From the attendees' perspective, the convention might be about great training or corporate worship of God. Or it could be about developing the future of the denomination or dealing with pressing church business or assessing new church planters or chaplains. Although sadly for most (sometimes myself included), it is about a vacation and seeing big-name speakers so the attendee can go home and say, "When I was at the convention, I saw __________ (Fill in the blank with Mark Driscoll, Francis Chan, Matt Chandler, Ergun Caner, James White, John Piper, Sam Storms, Wayne Grudem, Rob Bell, Tullian Tchividjian, Beth Moore, Ed Stetzer, Don Miller, Greg Laurie, Tim Keller, Jack Hayford, James McDonald Daniel Wallace, or any other popular pastor, author, or professor.)
From the city's perspective, these groups represent dollars to the community; everything is measured on economic impact and hotel sleeping room count. (I know because I work in the industry in Salt Lake City.) Most conventions will generate anywhere from $600 to $1,200 per attendee, which quickly adds up to a good infusion of dollars into the city. But is this where it should end for the city?
I've seen Christian conferences come to Salt Lake City--a community were only 3% of the population can be found in a Christian (non-LDS) church on any given Sunday--to serve and evangelize the community (in addition to their meetings). And I've seen other Christian conferences come and be served by the city, making their convention all about themselves, church business, training, vacation, or rest. Some groups plan for opportunities to feed the local homeless, open their doors for public events, or even engage with people in the surrounding area. I remember an EFCA youth conventionin 2008 that gave opportunities to the youth to go to the local restaurants, buckets and mops in hand, and ask if they could clean their bathrooms. Talk about a conversation starter and an interesting witness.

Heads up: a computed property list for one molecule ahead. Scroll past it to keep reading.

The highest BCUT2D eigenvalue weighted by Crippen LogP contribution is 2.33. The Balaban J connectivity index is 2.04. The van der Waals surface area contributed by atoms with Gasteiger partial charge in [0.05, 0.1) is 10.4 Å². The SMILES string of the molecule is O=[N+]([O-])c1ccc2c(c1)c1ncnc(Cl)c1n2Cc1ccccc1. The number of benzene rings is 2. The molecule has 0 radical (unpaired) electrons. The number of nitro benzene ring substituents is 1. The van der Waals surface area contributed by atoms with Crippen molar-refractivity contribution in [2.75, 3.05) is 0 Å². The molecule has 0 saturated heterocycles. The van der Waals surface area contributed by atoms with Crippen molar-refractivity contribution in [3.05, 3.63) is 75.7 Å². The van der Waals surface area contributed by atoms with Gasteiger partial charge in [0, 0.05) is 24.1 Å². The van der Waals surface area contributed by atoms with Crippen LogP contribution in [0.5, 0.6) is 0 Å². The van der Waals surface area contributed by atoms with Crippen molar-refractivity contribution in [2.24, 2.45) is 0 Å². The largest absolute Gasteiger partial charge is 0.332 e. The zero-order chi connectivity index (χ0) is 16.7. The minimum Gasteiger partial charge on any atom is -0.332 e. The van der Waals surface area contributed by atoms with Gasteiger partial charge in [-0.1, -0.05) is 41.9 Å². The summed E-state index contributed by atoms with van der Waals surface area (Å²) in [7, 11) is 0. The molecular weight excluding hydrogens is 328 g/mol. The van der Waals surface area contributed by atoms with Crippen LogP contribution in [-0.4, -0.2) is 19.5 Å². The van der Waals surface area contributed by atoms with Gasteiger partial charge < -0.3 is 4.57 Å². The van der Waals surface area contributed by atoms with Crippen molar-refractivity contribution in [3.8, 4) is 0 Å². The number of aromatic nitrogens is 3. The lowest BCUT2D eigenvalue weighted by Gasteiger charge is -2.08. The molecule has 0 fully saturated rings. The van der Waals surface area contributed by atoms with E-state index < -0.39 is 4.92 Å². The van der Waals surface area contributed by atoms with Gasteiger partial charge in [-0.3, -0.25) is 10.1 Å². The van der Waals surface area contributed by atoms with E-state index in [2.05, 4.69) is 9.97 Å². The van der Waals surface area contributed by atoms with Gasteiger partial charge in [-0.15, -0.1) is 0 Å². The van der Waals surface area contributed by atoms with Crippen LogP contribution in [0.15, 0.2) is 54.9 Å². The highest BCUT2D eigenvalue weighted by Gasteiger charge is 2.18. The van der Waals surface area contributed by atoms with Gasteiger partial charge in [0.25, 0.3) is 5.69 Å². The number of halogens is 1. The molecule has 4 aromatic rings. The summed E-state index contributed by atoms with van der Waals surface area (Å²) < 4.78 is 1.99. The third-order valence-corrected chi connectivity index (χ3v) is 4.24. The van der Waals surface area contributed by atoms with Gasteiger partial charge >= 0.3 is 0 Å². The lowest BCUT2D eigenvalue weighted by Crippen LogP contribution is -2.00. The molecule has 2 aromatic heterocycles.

But service to a community (rather than from it) doesn't require planned opportunities from the convention (although I believe convention planners should work to build these opportunities into their conventions), it starts with each individual attendee. Even before you arrive at your hotel, you come in contact with airline service people, restaurant servers, cab and shuttle bus drivers, and other travelers; and once at your hotel there are even more people you will meet. Think about the perception of the young woman making thousands of coffee drinks in the hotel Starbucks. Will she see anything different about your group of Christian convention attendees compared to the commercial or business convention that was there the previous week? Will the differences be positive or negative? What are you saying to the host community of your next convention?
Meeting planners, I am happy to share with you ideas from events I've seen that have made positive attempts to reach and serve their host city. If you'd like to chat, please feel free to contact me.
*Photo of 2004 EFCA Challenge 2004 at the Salt Palace Convention Center, Salt Lake City, Utah is registered under a Creative Commons License.